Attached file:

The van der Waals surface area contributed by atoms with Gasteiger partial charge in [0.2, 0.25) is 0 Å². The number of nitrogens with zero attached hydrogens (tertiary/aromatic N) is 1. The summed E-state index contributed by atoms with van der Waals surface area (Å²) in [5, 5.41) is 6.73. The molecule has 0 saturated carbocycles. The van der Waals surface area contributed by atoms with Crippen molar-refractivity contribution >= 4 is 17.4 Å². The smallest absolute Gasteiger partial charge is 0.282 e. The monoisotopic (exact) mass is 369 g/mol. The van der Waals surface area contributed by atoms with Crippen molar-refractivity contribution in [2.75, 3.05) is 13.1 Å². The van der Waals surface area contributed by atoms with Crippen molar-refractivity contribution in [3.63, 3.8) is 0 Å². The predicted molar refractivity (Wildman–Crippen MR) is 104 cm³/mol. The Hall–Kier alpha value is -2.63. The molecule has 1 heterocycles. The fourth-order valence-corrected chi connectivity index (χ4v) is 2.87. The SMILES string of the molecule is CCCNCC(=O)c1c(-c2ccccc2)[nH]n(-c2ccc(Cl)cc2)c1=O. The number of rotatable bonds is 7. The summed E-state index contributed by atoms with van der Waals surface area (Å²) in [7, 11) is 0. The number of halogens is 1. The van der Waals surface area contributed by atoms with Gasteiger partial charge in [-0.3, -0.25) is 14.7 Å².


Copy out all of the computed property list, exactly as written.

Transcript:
The van der Waals surface area contributed by atoms with Gasteiger partial charge in [0.2, 0.25) is 0 Å². The number of nitrogens with zero attached hydrogens (tertiary/aromatic N) is 1. The summed E-state index contributed by atoms with van der Waals surface area (Å²) in [5, 5.41) is 6.73. The molecule has 0 saturated carbocycles. The van der Waals surface area contributed by atoms with Crippen molar-refractivity contribution >= 4 is 17.4 Å². The smallest absolute Gasteiger partial charge is 0.282 e. The monoisotopic (exact) mass is 369 g/mol. The van der Waals surface area contributed by atoms with Crippen molar-refractivity contribution in [2.75, 3.05) is 13.1 Å². The van der Waals surface area contributed by atoms with Crippen molar-refractivity contribution in [3.63, 3.8) is 0 Å². The predicted molar refractivity (Wildman–Crippen MR) is 104 cm³/mol. The Hall–Kier alpha value is -2.63. The molecule has 1 heterocycles. The fourth-order valence-corrected chi connectivity index (χ4v) is 2.87. The SMILES string of the molecule is CCCNCC(=O)c1c(-c2ccccc2)[nH]n(-c2ccc(Cl)cc2)c1=O. The number of rotatable bonds is 7. The summed E-state index contributed by atoms with van der Waals surface area (Å²) in [7, 11) is 0. The number of halogens is 1. The van der Waals surface area contributed by atoms with Gasteiger partial charge in [-0.3, -0.25) is 14.7 Å².